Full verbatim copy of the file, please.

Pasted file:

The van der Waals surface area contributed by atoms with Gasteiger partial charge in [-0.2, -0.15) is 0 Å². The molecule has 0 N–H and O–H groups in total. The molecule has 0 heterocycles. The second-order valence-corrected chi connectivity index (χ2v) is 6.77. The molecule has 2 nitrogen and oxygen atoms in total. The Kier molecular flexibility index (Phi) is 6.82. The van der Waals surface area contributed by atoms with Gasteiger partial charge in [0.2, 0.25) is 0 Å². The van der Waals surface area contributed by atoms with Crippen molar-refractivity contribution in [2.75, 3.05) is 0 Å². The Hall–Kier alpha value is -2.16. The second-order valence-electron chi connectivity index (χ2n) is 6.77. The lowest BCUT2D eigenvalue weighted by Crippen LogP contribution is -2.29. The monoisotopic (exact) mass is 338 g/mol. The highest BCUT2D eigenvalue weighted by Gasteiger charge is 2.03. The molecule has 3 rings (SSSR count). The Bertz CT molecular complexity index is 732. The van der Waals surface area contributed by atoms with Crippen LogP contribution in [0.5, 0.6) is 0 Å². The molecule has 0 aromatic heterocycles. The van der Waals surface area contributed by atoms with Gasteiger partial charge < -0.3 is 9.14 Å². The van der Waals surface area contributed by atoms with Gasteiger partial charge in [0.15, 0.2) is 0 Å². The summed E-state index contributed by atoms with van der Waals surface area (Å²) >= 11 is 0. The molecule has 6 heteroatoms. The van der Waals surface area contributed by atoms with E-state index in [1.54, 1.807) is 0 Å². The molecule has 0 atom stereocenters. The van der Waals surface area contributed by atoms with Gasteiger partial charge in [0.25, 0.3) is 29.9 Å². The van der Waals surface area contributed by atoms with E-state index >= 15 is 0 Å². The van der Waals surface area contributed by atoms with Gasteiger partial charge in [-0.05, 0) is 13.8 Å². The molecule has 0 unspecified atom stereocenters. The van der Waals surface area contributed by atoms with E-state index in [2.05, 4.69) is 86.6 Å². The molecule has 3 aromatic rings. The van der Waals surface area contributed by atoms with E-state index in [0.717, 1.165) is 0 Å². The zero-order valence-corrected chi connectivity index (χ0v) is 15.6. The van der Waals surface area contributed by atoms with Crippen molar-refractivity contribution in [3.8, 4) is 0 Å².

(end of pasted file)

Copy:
The van der Waals surface area contributed by atoms with Gasteiger partial charge in [-0.2, -0.15) is 0 Å². The molecule has 0 N–H and O–H groups in total. The molecule has 0 heterocycles. The second-order valence-corrected chi connectivity index (χ2v) is 6.77. The molecule has 2 nitrogen and oxygen atoms in total. The Kier molecular flexibility index (Phi) is 6.82. The van der Waals surface area contributed by atoms with Gasteiger partial charge in [0.2, 0.25) is 0 Å². The van der Waals surface area contributed by atoms with Crippen molar-refractivity contribution in [2.75, 3.05) is 0 Å². The Hall–Kier alpha value is -2.16. The second-order valence-electron chi connectivity index (χ2n) is 6.77. The lowest BCUT2D eigenvalue weighted by Crippen LogP contribution is -2.29. The monoisotopic (exact) mass is 338 g/mol. The highest BCUT2D eigenvalue weighted by Gasteiger charge is 2.03. The molecule has 3 rings (SSSR count). The Bertz CT molecular complexity index is 732. The van der Waals surface area contributed by atoms with Crippen LogP contribution in [0.5, 0.6) is 0 Å². The molecule has 0 aromatic heterocycles. The van der Waals surface area contributed by atoms with Gasteiger partial charge < -0.3 is 9.14 Å². The van der Waals surface area contributed by atoms with Gasteiger partial charge in [0.15, 0.2) is 0 Å². The summed E-state index contributed by atoms with van der Waals surface area (Å²) >= 11 is 0. The molecule has 6 heteroatoms. The van der Waals surface area contributed by atoms with E-state index in [1.54, 1.807) is 0 Å². The molecule has 0 atom stereocenters. The van der Waals surface area contributed by atoms with Gasteiger partial charge in [0.25, 0.3) is 29.9 Å². The van der Waals surface area contributed by atoms with E-state index >= 15 is 0 Å². The van der Waals surface area contributed by atoms with Gasteiger partial charge in [-0.05, 0) is 13.8 Å². The molecule has 0 unspecified atom stereocenters. The van der Waals surface area contributed by atoms with E-state index in [2.05, 4.69) is 86.6 Å². The molecule has 3 aromatic rings. The van der Waals surface area contributed by atoms with E-state index in [0.717, 1.165) is 0 Å². The zero-order valence-corrected chi connectivity index (χ0v) is 15.6. The van der Waals surface area contributed by atoms with Crippen molar-refractivity contribution in [3.8, 4) is 0 Å².